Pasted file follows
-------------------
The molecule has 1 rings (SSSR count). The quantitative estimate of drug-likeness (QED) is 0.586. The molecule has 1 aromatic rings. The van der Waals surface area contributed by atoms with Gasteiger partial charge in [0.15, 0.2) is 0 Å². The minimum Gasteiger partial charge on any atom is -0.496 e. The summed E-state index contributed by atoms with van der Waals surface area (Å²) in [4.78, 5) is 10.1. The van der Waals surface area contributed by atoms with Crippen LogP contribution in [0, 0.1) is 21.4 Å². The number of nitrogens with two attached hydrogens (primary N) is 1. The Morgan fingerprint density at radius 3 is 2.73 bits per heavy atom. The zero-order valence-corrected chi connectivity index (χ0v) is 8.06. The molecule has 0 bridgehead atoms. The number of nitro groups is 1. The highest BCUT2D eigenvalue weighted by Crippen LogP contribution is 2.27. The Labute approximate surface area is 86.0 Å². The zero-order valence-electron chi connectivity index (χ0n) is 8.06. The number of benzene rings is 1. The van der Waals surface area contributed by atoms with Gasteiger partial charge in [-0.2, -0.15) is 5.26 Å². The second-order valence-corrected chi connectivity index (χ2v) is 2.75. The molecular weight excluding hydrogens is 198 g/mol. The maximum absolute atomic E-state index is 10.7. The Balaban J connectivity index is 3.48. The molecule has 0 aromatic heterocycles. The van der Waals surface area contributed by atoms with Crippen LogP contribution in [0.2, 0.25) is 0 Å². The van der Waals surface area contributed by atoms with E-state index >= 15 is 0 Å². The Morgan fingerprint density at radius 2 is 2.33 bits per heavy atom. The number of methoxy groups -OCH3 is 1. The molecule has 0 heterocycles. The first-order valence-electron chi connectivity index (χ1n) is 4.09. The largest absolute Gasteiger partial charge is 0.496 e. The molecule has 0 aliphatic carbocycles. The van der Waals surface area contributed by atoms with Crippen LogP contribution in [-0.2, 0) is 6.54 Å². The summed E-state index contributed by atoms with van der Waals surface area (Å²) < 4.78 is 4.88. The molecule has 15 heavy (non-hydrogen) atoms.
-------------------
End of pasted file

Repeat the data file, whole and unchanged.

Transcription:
The molecule has 1 rings (SSSR count). The quantitative estimate of drug-likeness (QED) is 0.586. The molecule has 1 aromatic rings. The van der Waals surface area contributed by atoms with Gasteiger partial charge in [0.15, 0.2) is 0 Å². The minimum Gasteiger partial charge on any atom is -0.496 e. The summed E-state index contributed by atoms with van der Waals surface area (Å²) in [4.78, 5) is 10.1. The van der Waals surface area contributed by atoms with Crippen LogP contribution in [0, 0.1) is 21.4 Å². The number of nitrogens with two attached hydrogens (primary N) is 1. The Morgan fingerprint density at radius 3 is 2.73 bits per heavy atom. The zero-order valence-corrected chi connectivity index (χ0v) is 8.06. The molecule has 0 bridgehead atoms. The number of nitro groups is 1. The highest BCUT2D eigenvalue weighted by Crippen LogP contribution is 2.27. The Labute approximate surface area is 86.0 Å². The zero-order valence-electron chi connectivity index (χ0n) is 8.06. The number of benzene rings is 1. The van der Waals surface area contributed by atoms with Gasteiger partial charge in [-0.2, -0.15) is 5.26 Å². The second-order valence-corrected chi connectivity index (χ2v) is 2.75. The molecular weight excluding hydrogens is 198 g/mol. The maximum absolute atomic E-state index is 10.7. The Balaban J connectivity index is 3.48. The molecule has 0 aromatic heterocycles. The van der Waals surface area contributed by atoms with Crippen LogP contribution in [0.2, 0.25) is 0 Å². The van der Waals surface area contributed by atoms with E-state index >= 15 is 0 Å². The Morgan fingerprint density at radius 2 is 2.33 bits per heavy atom. The number of methoxy groups -OCH3 is 1. The molecule has 0 heterocycles. The first-order valence-electron chi connectivity index (χ1n) is 4.09. The largest absolute Gasteiger partial charge is 0.496 e. The molecule has 0 aliphatic carbocycles. The van der Waals surface area contributed by atoms with Crippen LogP contribution in [-0.2, 0) is 6.54 Å². The summed E-state index contributed by atoms with van der Waals surface area (Å²) < 4.78 is 4.88. The molecule has 15 heavy (non-hydrogen) atoms.